Besides that, airlines charge a mortgage; a small farm animal; and first-born child for being over-weight…over-sized…over-long…Holy Moly!

Fortunately, over that years, I’ve discovered that I can get by with carrying a lot less.

Sure, there’s the inclination to bring all your toys. The latest reels, rods, lures and gadgets. But chat with whomever you are booking with.

What do you REALLY need? And perhaps more importantly, what will you actually use?

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A perfect example is lead.

I’ve had guys bring down a couple of pounds of lead. In a whole year here in La Paz, I MIGHT use 6 total oz. of lead. That’s it! If they had asked me ahead of time, I would have told them.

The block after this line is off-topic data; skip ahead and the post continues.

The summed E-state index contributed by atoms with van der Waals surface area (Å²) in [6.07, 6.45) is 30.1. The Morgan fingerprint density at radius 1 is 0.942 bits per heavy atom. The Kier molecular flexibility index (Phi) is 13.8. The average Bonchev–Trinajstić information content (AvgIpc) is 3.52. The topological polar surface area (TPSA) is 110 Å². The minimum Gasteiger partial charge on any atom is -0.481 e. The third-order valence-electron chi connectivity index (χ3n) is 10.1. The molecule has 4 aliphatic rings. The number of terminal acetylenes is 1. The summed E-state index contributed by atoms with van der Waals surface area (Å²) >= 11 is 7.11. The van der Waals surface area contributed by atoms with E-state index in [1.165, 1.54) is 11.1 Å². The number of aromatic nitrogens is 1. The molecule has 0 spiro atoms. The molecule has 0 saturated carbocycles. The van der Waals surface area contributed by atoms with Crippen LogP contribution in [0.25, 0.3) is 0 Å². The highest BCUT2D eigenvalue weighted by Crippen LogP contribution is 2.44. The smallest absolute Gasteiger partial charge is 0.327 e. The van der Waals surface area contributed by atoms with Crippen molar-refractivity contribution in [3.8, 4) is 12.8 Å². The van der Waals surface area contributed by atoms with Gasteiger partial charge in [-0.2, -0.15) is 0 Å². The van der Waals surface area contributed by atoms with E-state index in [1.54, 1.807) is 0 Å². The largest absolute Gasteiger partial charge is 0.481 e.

If fishing with a partner, do each of you honestly need 8 trolling feathers per person? Or a giant 3-pound filler spool of 60-pound test line? Or 10 casting irons each?

 

I don’t know about you, but that’s too much to carry and my buddies and I can share without taking up all that space and dead weight.

Same with coolers. Figure out how much you really want to take home or need to take home. An empty 40-quart ice chest, with nothing in it but air, weighs 8-10 pounds.

If it has wheels, it weighs 12-18 pounds. If it’s one of those 5-day coolers, it weighs even more. If your airline weight limit is 50 pounds, that doesn’t leave much room for frozen fish.

For most of you, you’ll be home in a few hours the same day you leave Mexico so your fish only has to stay solid for that long.